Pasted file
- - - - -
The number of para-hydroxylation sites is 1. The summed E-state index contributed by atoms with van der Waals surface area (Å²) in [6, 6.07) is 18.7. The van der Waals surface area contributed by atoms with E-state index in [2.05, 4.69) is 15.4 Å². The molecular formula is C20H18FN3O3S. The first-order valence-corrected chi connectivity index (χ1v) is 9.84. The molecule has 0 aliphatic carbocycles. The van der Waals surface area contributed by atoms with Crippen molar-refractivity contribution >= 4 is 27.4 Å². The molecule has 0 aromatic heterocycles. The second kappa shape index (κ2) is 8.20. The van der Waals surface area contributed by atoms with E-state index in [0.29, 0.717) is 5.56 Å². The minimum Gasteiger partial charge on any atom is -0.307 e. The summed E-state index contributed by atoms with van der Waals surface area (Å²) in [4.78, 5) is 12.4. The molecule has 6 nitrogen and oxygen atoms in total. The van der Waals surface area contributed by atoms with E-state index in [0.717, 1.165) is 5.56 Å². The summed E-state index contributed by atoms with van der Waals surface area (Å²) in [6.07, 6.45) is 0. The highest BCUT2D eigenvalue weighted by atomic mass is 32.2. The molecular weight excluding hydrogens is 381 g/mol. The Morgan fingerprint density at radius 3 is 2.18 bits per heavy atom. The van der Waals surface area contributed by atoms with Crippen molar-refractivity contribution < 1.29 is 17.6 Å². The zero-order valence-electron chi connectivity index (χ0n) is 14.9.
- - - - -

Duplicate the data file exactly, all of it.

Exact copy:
The number of para-hydroxylation sites is 1. The summed E-state index contributed by atoms with van der Waals surface area (Å²) in [6, 6.07) is 18.7. The van der Waals surface area contributed by atoms with E-state index in [2.05, 4.69) is 15.4 Å². The molecular formula is C20H18FN3O3S. The first-order valence-corrected chi connectivity index (χ1v) is 9.84. The molecule has 0 aliphatic carbocycles. The van der Waals surface area contributed by atoms with Crippen molar-refractivity contribution >= 4 is 27.4 Å². The molecule has 0 aromatic heterocycles. The second kappa shape index (κ2) is 8.20. The van der Waals surface area contributed by atoms with E-state index in [0.29, 0.717) is 5.56 Å². The minimum Gasteiger partial charge on any atom is -0.307 e. The summed E-state index contributed by atoms with van der Waals surface area (Å²) in [4.78, 5) is 12.4. The molecule has 6 nitrogen and oxygen atoms in total. The van der Waals surface area contributed by atoms with E-state index in [0.717, 1.165) is 5.56 Å². The summed E-state index contributed by atoms with van der Waals surface area (Å²) in [6.07, 6.45) is 0. The highest BCUT2D eigenvalue weighted by atomic mass is 32.2. The molecular weight excluding hydrogens is 381 g/mol. The Morgan fingerprint density at radius 3 is 2.18 bits per heavy atom. The van der Waals surface area contributed by atoms with Crippen molar-refractivity contribution < 1.29 is 17.6 Å². The zero-order valence-electron chi connectivity index (χ0n) is 14.9.